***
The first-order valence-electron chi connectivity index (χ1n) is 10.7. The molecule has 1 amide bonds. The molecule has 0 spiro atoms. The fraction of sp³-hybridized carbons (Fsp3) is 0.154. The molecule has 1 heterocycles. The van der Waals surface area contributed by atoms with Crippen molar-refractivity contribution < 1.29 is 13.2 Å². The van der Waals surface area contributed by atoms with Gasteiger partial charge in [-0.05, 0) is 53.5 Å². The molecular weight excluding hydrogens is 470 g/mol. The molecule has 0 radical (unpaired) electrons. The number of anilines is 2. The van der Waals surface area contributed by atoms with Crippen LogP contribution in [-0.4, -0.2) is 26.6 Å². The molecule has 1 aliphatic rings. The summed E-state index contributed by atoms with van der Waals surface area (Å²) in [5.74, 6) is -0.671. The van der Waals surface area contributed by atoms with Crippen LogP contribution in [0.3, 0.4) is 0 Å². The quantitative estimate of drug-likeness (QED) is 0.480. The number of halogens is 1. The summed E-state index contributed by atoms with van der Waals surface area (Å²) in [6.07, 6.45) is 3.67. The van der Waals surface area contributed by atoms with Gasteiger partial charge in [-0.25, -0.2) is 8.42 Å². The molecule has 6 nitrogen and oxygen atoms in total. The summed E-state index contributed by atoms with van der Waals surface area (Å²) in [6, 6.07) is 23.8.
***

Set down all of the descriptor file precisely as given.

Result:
The first-order valence-electron chi connectivity index (χ1n) is 10.7. The molecule has 1 amide bonds. The molecule has 0 spiro atoms. The fraction of sp³-hybridized carbons (Fsp3) is 0.154. The molecule has 1 heterocycles. The van der Waals surface area contributed by atoms with Crippen molar-refractivity contribution < 1.29 is 13.2 Å². The van der Waals surface area contributed by atoms with Gasteiger partial charge in [-0.05, 0) is 53.5 Å². The molecular weight excluding hydrogens is 470 g/mol. The molecule has 0 radical (unpaired) electrons. The number of anilines is 2. The van der Waals surface area contributed by atoms with Crippen LogP contribution in [-0.4, -0.2) is 26.6 Å². The molecule has 1 aliphatic rings. The summed E-state index contributed by atoms with van der Waals surface area (Å²) in [5.74, 6) is -0.671. The van der Waals surface area contributed by atoms with Crippen LogP contribution in [0.3, 0.4) is 0 Å². The quantitative estimate of drug-likeness (QED) is 0.480. The number of halogens is 1. The summed E-state index contributed by atoms with van der Waals surface area (Å²) in [6.07, 6.45) is 3.67. The van der Waals surface area contributed by atoms with Gasteiger partial charge in [-0.25, -0.2) is 8.42 Å². The molecule has 6 nitrogen and oxygen atoms in total. The summed E-state index contributed by atoms with van der Waals surface area (Å²) in [6, 6.07) is 23.8.